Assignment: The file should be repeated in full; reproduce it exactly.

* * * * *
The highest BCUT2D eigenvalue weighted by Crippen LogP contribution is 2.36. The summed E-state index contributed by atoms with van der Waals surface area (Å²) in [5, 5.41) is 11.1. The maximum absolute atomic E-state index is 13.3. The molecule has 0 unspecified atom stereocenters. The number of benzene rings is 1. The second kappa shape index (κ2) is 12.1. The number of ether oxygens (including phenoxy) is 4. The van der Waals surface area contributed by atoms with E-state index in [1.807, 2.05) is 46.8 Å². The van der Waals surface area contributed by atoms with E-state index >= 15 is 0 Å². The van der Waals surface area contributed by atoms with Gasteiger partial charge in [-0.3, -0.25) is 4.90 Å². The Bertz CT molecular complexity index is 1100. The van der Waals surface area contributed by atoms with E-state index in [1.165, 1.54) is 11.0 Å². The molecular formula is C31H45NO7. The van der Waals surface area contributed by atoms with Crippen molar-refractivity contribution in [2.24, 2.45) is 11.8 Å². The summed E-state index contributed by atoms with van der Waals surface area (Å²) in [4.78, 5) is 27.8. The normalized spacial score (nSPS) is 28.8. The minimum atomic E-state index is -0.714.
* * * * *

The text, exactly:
The highest BCUT2D eigenvalue weighted by Crippen LogP contribution is 2.36. The summed E-state index contributed by atoms with van der Waals surface area (Å²) in [5, 5.41) is 11.1. The maximum absolute atomic E-state index is 13.3. The molecule has 0 unspecified atom stereocenters. The number of benzene rings is 1. The second kappa shape index (κ2) is 12.1. The number of ether oxygens (including phenoxy) is 4. The van der Waals surface area contributed by atoms with E-state index in [1.807, 2.05) is 46.8 Å². The van der Waals surface area contributed by atoms with E-state index >= 15 is 0 Å². The van der Waals surface area contributed by atoms with Gasteiger partial charge in [-0.3, -0.25) is 4.90 Å². The Bertz CT molecular complexity index is 1100. The van der Waals surface area contributed by atoms with E-state index in [1.165, 1.54) is 11.0 Å². The molecular formula is C31H45NO7. The van der Waals surface area contributed by atoms with Crippen molar-refractivity contribution in [2.24, 2.45) is 11.8 Å². The summed E-state index contributed by atoms with van der Waals surface area (Å²) in [4.78, 5) is 27.8. The normalized spacial score (nSPS) is 28.8. The minimum atomic E-state index is -0.714.